Yanchep keeps hotspot status

Population growth and increased residential building have ensured Yanchep remains one of WA and Australia’s fastest growing suburbs. Picture: Anita McInnes

WHILE the state’s population increased by just 3.1 per cent Yanchep’s population grew by 14.1 per cent allowing the suburb to maintain its population and residential building hotspot ranking.

During 2014-15 Yanchep held its top two spot in Western Australia after also being ranked second in 2013-14.

Nationally Yanchep was ranked in 10th place for 2014-15.

The latest Population and Residential Building Hotspots Report released by the Housing Industry Association this week said while Yanchep had remained the second-ranked hotspot in WA in 2014-15 population growth had slowed from 16.5 per cent in 2013-14 to 14.1 per cent in 2014-15.

“However, the value of residential building approved rose from $302.4 million in 2013-14 to $356.6m during 2014-15.

Housing Industry Association John Gelavis said the report also identified Madeley-Darch-Landsdale as an area where the value of residential building approvals was expected to increase by about 9 per cent during 2015-16.

“While conditions have deteriorated, there are clearly still many places in WA where new home building is performing strongly and providing important economic support at this time when there are considerable challenges facing non-residential construction,’’ he said.

The report said a hotspot was defined as a local area where population growth exceeded the national rate (which was 1.4 per cent in the year to June 20150 and where the value of residential building work approved was in excess of $100m.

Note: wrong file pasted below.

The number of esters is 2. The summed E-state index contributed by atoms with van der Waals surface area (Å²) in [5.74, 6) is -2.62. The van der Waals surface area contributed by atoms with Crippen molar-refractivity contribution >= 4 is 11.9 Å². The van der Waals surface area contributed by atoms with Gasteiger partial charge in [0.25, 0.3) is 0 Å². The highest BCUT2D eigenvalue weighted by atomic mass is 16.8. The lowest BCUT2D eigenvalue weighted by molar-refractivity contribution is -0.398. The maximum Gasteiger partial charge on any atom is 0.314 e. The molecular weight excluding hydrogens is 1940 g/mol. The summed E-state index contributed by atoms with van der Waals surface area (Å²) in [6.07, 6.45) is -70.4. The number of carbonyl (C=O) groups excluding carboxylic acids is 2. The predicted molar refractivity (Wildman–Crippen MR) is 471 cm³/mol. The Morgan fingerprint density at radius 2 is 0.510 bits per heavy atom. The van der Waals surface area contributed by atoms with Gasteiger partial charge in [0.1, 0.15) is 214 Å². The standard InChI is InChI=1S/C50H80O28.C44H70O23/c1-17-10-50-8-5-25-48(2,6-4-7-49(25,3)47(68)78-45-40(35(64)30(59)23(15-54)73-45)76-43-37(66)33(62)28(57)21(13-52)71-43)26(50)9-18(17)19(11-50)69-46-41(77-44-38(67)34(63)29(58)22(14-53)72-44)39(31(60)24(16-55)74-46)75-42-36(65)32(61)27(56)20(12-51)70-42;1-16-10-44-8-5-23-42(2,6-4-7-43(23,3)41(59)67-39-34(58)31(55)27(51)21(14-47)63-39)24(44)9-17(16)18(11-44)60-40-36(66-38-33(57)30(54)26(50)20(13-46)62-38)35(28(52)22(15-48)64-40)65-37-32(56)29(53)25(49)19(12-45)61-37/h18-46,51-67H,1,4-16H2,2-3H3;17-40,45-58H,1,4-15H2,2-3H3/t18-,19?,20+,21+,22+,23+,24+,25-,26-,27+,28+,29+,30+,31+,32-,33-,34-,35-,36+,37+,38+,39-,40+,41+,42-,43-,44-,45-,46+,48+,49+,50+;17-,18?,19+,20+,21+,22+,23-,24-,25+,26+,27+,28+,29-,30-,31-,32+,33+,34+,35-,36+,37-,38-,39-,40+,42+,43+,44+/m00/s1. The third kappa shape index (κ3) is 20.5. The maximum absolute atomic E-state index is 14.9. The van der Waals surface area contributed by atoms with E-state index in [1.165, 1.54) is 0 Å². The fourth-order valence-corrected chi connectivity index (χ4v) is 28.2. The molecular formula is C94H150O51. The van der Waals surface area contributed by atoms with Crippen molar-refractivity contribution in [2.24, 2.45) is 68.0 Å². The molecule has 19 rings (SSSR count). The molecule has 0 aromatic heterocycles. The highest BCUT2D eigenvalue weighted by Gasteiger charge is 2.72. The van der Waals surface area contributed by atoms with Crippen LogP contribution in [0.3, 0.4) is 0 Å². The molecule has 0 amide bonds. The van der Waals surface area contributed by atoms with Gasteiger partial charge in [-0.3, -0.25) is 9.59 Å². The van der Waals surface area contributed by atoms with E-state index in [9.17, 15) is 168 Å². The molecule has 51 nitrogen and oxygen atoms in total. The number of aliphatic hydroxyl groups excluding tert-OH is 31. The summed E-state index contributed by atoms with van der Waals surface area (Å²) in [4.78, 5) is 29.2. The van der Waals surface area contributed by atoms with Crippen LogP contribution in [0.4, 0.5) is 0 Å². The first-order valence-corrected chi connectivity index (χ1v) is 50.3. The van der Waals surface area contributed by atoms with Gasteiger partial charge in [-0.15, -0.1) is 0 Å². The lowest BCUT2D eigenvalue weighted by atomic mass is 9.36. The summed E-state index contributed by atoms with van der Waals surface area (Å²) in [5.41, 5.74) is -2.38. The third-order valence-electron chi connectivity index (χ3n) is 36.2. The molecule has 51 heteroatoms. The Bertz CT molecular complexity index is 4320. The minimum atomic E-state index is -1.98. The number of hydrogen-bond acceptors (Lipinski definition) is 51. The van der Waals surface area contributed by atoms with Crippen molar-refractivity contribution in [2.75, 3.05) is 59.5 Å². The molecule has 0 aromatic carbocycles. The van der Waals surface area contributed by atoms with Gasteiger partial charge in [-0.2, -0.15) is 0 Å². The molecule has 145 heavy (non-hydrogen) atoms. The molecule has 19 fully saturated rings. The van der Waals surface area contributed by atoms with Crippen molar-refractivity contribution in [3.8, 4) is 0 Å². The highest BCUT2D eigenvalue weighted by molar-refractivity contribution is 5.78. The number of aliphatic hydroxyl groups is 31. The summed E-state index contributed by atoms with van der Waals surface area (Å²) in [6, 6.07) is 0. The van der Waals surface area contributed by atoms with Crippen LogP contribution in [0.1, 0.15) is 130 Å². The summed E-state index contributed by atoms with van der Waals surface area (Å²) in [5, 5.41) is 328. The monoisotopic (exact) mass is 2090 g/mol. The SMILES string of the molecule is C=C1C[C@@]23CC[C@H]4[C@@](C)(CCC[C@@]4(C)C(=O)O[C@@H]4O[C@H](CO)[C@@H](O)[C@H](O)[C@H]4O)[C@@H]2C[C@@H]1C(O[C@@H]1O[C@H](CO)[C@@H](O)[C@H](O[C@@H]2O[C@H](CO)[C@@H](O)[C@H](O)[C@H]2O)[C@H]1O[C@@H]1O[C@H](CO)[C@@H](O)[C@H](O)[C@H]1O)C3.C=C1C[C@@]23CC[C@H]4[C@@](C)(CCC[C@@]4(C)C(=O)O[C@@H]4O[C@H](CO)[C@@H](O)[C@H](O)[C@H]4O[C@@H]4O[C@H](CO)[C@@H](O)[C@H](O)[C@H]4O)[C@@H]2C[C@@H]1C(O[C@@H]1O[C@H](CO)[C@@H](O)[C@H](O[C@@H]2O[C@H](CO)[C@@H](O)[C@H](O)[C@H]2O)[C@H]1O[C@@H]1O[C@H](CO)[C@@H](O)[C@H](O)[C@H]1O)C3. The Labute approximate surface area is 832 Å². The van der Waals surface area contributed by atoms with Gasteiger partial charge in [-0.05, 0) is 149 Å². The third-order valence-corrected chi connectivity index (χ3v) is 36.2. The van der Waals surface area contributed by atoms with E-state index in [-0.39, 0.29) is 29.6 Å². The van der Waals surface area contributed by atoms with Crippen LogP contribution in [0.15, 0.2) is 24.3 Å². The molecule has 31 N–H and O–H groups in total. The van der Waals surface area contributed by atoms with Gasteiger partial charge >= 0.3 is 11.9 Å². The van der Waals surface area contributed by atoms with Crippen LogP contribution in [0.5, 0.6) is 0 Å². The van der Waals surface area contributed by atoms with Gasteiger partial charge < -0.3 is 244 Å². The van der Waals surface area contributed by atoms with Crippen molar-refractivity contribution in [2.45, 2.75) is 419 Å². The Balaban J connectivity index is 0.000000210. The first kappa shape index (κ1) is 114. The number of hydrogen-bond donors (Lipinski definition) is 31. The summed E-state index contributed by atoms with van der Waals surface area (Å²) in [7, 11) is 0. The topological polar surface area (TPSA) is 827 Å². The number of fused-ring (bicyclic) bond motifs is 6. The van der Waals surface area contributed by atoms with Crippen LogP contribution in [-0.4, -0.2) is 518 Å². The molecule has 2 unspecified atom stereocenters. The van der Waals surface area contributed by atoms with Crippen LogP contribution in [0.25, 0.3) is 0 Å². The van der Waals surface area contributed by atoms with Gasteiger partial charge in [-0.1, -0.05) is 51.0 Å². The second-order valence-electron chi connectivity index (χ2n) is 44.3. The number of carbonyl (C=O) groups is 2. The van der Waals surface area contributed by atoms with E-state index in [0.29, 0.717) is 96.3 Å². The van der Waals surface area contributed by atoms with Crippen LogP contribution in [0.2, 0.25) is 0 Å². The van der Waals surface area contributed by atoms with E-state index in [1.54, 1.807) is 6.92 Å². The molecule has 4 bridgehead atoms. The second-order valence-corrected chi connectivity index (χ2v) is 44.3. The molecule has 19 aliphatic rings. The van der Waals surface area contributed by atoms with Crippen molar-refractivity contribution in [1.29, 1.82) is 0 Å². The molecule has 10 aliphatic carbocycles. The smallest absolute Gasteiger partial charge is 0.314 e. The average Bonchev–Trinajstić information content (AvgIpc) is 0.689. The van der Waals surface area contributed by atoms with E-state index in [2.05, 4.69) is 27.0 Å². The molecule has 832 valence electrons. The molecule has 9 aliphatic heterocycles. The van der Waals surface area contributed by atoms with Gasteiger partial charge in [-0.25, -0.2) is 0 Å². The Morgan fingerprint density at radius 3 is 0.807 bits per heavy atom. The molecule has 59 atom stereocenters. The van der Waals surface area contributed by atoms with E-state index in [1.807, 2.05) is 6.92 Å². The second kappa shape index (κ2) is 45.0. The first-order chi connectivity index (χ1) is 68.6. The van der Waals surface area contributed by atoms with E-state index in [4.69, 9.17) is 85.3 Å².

The report said very strong rates of population growth during 2008 through to 2013 coincided with insufficient levels of new home building activity.

Critically, this growth was driven by overseas migration, which placed immediate pressures on demand for additional housing”,’’ the report said.

“The annual build rate during this period was around only 156,000 homes, just higher than the long-term average of around 151,000 homes a year under conditions of much lower rates of overseas migration and much lower than the 180,000 homes a year HIA estimates are needed to house the growing population.’’

The report said the winding down in resources-related investment in WA had affected the new home building market, with commencements in 2015 falling by 12 per cent.

“During the 2014-15 financial year, Western Australia’s population was the fourth fastest growing of the states and territories.

“The rate of population growth slowed to 1.3 per cent compared with 1.7 per cent in 2013-14, equivalent to an increase of 33,210 persons. At the end of June 2015, WA’s population totalled 2.59 million compared with 2.56 million at the end of the 2013-14 financial year.’’

During the past year, natural increase has become the biggest contributor to population growth in WA.

“This is in contrast to other larger states where net inward migration made the largest contribution to population growth.

“Natural population increase has increased substantially during the past decade in WA, and births exceeding deaths by 21,050 during the 2014-15 year.

“Net overseas migration to WA has fallen off considerably during the past few years, from a peak of almost 57,000 in 2012 to just 14,120 during the 2014-15 year.

“This is largely the result of much tougher conditions in the state’s labour market as the mining investment boom has come to an end.

“This is also the explanation behind the reversal in migration from other parts of Australia – a net inflow of more than 11,000 residents from other states in the year ended September 2012 has been replaced by a net outflow of almost 2000 people from WA to the rest of Australia during 2014-15.’’